Riverboats or canoes
Some of the larger canoes we have now are almost like these old riverboats. At what point does a large freighter canoe become a riverboat?
This photo, taken by my Dad, is either on the Yukon or the Tanana River.
Very cool picture. Thanks for sharing that.
Some things never go out of style. Especially things that make such great sense as a large square stern canoe with a 4 stroke outboard that uses practically no gas, compared to any other style of boat. Doubly so when compared to just about anything else on the water.
If it ain't broke...
martyv ... When was that picture taken?
The Madboater, who works at the BoatShop in Fairbanks, showed me an old, but fully functioning, boat that was canoe shaped ... wider in middle to front, tapering to the stern, that was perhaps 50 years old ... had a homemade console in the center, with remote controls - steering, throttle and jackass lift - for the old 30+ hp motor. I believe the boat was over 30' in length. It was at the BoatShop to get prepped for hunting season. I went back the next day with a camera to get some pictures, but the owner had already picked it up. Long and not too wide, for easy travel in shallow water. Really a neat rig. If Madboater has any pics of that boat, perhaps he will post them.
The Scott Hudson Bay, among others, is the modern descendent of the Voyager freighter or Montreal canoes of the Fur Trade era. It's been in production since 1965. It's a modern rendition of an old and practical tradition.
Well, I can say that I am fairly sure the two in the back are river boats......
That photo was taken in the early 60's. in Anvik I'm now informed.
they were long an slender cheeper to move in the water use less GAS per mile that is why I think
Those two barges in the back were the ones I was referring to.... The rest all look to be what I would consider a "canoe", but could be wrong. Cool to see the photo either way.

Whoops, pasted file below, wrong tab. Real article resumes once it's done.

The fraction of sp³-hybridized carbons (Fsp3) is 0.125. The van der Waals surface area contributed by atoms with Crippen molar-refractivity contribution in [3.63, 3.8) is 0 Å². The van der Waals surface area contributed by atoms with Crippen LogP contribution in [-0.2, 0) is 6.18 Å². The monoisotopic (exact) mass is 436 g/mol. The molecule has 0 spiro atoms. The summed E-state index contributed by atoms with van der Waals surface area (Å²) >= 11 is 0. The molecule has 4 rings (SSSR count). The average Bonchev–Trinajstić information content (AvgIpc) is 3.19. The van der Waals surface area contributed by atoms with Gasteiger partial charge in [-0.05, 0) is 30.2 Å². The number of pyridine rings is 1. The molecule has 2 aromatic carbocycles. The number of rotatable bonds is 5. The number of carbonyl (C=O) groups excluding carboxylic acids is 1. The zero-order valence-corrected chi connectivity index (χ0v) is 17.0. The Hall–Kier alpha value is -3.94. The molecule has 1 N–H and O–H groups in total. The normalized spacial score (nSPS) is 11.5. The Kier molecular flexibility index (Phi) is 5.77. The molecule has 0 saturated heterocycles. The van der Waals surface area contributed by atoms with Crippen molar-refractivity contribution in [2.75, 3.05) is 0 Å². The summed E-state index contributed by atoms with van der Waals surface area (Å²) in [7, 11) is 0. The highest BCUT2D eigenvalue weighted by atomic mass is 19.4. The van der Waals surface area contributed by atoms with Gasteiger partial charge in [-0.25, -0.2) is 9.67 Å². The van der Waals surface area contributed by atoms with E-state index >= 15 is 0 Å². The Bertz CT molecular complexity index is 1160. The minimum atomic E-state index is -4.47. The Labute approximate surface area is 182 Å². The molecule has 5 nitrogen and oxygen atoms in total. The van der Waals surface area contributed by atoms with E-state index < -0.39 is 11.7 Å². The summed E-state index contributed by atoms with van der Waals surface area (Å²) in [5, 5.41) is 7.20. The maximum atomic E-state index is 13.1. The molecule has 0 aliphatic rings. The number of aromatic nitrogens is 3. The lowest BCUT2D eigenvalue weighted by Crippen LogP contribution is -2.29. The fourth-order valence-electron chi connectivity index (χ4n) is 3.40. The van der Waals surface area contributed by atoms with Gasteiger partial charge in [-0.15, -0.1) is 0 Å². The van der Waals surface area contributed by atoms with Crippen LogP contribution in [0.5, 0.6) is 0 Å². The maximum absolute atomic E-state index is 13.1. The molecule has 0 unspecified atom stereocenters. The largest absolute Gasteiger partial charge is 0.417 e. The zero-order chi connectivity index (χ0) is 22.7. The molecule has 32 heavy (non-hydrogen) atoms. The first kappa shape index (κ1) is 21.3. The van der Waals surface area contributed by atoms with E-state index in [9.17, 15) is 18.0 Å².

Originally Posted by FamilyMan
Since the Federal Boat Safety Act of 1971, the Coast Guard has regulated the construction of boats less than 20 feet in length, including home-built. For the purpose of those construction regulations, canoes are exempt. To be exempt, a canoe must meet the definition below:
Safe Loading - Subpart C
183.31 - Applicability
This subpart applies to monohull boats less than 20 feet in length except sailboats, canoes, kayaks, and inflatable boats.
For the purpose of this subpart, a monohull is defined as: a boat on which the line of intersection of the water surface and the boat at any operating draft forms a single closed curve or "footprint." A pontoon boat is not a monohull, but a catamaran would be if the top of the "tunnel" between the two hulls touches the water aft when in a static position and loaded with water, fuel and passengers. The footprint, in this case, will be a continuous line.
A canoe or kayak or similar watercraft is defined as: a watercraft designed to be manually propelled or equipped with a low horsepower motor whose ends do not have a transverse dimension greater than 45% of the maximum beam and whose length to beam ratio is as specified below:
14 Feet or Less
3:1 to 5:1
Over 14 Feet to 16 Feet
4:1 to 6:1
Over 16 Feet
5:1 to 8:1
Thanks... a real working definition. By that I would assume some of the old riverboats in the photo would actually be canoes. It appears that some of them narrow down enough in the transom. And some of the canoes we use today would probably not meet that definition.
Not that it matters all that much. The point is that long narrow boats are an efficient means of running rivers. I also have a photo of one of those boats under power with a bunch of people in it. Kinda cool. I'll see if I can find it.
It looks like they are not on step but still making good progress...
Ya. That boats' carrying a load. Look at the prop wash. A mid 60s 18hp Johnson maybe? Look how they've got the motor adjusted down to push up the stern.
Originally Posted by martyv